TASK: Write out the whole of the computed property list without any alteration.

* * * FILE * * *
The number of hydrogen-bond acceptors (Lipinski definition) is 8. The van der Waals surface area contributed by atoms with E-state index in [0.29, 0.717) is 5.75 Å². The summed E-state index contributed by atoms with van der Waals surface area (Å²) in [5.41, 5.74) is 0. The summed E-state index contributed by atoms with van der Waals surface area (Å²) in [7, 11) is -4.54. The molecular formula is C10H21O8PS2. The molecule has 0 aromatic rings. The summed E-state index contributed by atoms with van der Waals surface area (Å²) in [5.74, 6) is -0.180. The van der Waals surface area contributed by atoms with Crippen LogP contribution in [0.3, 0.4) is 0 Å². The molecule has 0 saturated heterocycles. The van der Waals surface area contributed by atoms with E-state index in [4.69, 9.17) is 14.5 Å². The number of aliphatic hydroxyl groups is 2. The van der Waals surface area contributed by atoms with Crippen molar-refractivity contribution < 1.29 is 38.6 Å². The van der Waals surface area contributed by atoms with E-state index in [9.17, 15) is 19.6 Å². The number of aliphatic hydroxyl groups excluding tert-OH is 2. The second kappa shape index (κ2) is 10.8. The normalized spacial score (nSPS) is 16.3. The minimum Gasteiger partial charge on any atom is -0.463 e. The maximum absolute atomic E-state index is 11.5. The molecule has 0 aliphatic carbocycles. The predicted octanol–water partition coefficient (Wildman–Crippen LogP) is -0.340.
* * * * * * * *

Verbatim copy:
The number of hydrogen-bond acceptors (Lipinski definition) is 8. The van der Waals surface area contributed by atoms with E-state index in [0.29, 0.717) is 5.75 Å². The summed E-state index contributed by atoms with van der Waals surface area (Å²) in [5.41, 5.74) is 0. The summed E-state index contributed by atoms with van der Waals surface area (Å²) in [7, 11) is -4.54. The molecular formula is C10H21O8PS2. The molecule has 0 aromatic rings. The summed E-state index contributed by atoms with van der Waals surface area (Å²) in [5.74, 6) is -0.180. The van der Waals surface area contributed by atoms with Crippen LogP contribution in [0.3, 0.4) is 0 Å². The molecule has 0 saturated heterocycles. The van der Waals surface area contributed by atoms with E-state index in [4.69, 9.17) is 14.5 Å². The number of aliphatic hydroxyl groups is 2. The van der Waals surface area contributed by atoms with Crippen molar-refractivity contribution < 1.29 is 38.6 Å². The van der Waals surface area contributed by atoms with E-state index in [9.17, 15) is 19.6 Å². The number of aliphatic hydroxyl groups excluding tert-OH is 2. The second kappa shape index (κ2) is 10.8. The normalized spacial score (nSPS) is 16.3. The minimum Gasteiger partial charge on any atom is -0.463 e. The maximum absolute atomic E-state index is 11.5. The molecule has 0 aliphatic carbocycles. The predicted octanol–water partition coefficient (Wildman–Crippen LogP) is -0.340.